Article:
By JORDAN ECARMA
Hillary Clinton recently made an intriguing statement about pro-life women that surprised both conservatives and liberals.
Women can “absolutely” be pro-life and feminist, Clinton told co-host Candace Cameron-Bure on ABC's "The View" last week.
“They’re not mutually exclusive?” Cameron-Bure wondered.
Via the Washington Examiner:
"No, absolutely," [Clinton] said. "Look, I've been, and I'm sure that Whoopi [Goldberg] and Joy [Behar] have been, we've been in these conversations now for, what, 40-plus years, right? And I respect the opinions and beliefs of every woman.
"The reason why being pro-choice is the right way to go is because it is a choice and hopefully a choice that is rooted in the thoughtfulness and the care that the women bring to this decision. So, of course, you can be a feminist and be pro-life."
As someone who is staunchly pro-life and outspokenly feminist, I found Clinton’s response refreshing, if still ambiguous. After all, I’ve been told often by both the left and the right that no, I shouldn’t call myself a feminist because empowering women and defending life are two mutually exclusive things. Conservatives are supposed to hate the word "feminism." Feminists are not allowed to be anything except pro-choice.
Over at Cosmopolitan, Jill Filipovic hastened to explain that Clinton didn’t really mean that women could both be feminist and believe that life in the womb deserves protection.
“What Clinton seems to mean is that a woman who personally identifies as pro-life and says she would not have an abortion herself can still be a feminist, so long as she wouldn't restrict abortion rights for other women,” Filipovic wrote.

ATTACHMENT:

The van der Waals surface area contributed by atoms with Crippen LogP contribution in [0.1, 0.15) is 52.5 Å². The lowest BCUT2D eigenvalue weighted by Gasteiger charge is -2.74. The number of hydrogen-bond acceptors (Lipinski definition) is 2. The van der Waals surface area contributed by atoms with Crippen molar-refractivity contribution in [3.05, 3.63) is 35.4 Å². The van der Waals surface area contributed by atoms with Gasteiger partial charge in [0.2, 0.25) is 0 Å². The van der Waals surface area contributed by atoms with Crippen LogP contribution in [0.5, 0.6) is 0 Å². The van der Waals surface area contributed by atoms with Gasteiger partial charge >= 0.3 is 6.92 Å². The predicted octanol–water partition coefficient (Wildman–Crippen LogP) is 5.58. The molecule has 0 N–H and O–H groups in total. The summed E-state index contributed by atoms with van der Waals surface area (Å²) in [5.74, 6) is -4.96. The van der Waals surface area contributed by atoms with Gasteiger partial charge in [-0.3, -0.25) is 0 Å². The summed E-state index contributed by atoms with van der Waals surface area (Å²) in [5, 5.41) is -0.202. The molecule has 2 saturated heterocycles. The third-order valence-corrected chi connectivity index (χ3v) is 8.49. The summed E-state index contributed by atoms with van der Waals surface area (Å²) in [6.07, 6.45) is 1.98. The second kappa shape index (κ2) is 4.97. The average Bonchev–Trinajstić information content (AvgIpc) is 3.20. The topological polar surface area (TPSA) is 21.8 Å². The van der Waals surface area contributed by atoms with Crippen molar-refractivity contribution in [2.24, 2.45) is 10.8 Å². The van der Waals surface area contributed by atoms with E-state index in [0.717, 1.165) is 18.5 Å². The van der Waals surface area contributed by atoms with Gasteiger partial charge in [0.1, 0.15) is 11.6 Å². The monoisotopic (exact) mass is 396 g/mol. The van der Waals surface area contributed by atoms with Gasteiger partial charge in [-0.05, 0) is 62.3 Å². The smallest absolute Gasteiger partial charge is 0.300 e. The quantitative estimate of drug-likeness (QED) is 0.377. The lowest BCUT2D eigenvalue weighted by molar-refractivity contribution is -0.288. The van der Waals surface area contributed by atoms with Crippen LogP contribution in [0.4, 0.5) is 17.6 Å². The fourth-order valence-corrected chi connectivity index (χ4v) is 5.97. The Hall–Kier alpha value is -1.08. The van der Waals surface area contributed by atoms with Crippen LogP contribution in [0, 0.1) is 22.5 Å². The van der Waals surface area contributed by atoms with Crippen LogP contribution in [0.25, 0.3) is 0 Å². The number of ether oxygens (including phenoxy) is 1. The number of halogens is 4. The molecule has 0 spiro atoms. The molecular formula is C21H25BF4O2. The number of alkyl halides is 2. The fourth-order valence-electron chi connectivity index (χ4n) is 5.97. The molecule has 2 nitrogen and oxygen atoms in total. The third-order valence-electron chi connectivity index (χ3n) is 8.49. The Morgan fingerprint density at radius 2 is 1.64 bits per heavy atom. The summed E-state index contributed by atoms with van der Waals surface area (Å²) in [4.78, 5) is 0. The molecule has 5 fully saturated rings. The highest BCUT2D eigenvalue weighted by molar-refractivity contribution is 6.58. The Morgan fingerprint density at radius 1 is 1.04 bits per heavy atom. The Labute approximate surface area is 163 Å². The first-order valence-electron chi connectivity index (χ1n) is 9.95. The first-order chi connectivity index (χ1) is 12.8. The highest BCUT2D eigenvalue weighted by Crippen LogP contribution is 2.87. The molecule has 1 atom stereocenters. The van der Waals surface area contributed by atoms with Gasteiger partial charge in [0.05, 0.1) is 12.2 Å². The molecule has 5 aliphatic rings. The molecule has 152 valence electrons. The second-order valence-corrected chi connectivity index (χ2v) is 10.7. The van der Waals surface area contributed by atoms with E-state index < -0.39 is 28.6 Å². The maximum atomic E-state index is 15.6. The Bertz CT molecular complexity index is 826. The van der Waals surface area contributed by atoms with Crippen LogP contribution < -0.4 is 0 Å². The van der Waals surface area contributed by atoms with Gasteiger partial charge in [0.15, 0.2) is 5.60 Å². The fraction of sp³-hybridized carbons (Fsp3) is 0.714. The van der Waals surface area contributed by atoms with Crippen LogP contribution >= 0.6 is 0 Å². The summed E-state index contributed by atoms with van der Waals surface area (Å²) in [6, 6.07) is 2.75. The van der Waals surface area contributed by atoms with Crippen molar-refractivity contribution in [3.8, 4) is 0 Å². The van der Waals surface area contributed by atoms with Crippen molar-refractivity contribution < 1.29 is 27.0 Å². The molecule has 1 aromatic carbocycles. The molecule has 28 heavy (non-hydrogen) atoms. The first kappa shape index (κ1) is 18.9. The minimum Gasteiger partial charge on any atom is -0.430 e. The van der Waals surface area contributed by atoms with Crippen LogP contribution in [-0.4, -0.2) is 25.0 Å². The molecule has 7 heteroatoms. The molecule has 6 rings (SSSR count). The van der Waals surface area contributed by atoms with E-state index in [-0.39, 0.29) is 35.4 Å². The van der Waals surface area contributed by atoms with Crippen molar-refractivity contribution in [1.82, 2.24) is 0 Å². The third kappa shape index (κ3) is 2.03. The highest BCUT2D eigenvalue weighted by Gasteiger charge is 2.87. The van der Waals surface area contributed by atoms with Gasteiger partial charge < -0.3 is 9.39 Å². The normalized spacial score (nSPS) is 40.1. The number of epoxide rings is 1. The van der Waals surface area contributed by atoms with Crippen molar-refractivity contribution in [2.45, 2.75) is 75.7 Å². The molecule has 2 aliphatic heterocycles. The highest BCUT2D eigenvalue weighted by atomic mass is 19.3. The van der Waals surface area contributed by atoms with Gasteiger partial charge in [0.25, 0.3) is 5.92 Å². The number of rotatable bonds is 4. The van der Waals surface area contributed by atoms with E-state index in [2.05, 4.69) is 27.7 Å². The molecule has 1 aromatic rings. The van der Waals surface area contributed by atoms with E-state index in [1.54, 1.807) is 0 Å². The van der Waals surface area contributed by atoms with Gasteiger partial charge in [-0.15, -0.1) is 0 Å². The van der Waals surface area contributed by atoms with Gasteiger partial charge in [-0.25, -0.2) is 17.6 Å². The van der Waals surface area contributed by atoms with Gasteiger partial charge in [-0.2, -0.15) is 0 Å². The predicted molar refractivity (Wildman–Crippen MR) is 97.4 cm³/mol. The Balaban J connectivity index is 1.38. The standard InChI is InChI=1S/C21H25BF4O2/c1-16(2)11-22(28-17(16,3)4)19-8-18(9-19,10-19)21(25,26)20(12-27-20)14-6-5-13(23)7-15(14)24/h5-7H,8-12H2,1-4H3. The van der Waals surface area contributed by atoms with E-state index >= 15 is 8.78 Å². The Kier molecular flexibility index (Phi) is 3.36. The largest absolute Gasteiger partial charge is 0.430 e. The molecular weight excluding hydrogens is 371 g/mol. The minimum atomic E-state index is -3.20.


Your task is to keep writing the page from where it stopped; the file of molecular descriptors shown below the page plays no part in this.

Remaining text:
Essentially, liberal feminist philosophy says women can only be “pro-life” in the sense that they would never murder their own child. But they have to be OK with other women making that “choice” if they want to.
Filipovic goes on, “What Clinton didn't say, but should have, is that a woman who makes her own reproductive choices (and carrying a pregnancy to term is indeed a reproductive choice) but doesn't want to force those choices on everyone else is, by definition, pro-choice. On the other hand, anyone whose views are in line with the organized, national ‘pro-life’ movement — that is, they want to legally restrict access to abortion and contraception — cannot, as long as words mean things, be a feminist.”
All right. Let's look at the word "feminism."
When I say I’m a feminist, I mean that I believe women are fully equal to men. I believe any barrier to that equality should be broken down, whether it’s everyday sexism here in America or the horrific oppression that women face in other countries. I believe that we need to encourage and empower the next generation of women. I hope my someday daughter can grow up in a world where women are not first and foremost judged based on appearance.
None of that has anything to do with whether I believe a human fetus should be torn limb from limb because its mother doesn’t want to take care of a child.
So as long as words mean things, I’ll be both pro-life and feminist, thank you very much.
Jordan Ecarma is a former journalist now living the millennial dream: getting paid for writing Facebook statuses (that is, digital PR). She watches her use of the f-word ("feminism") around conservatives and the c-word ("conservatism") around feminists. Find her under @JordanEcarma.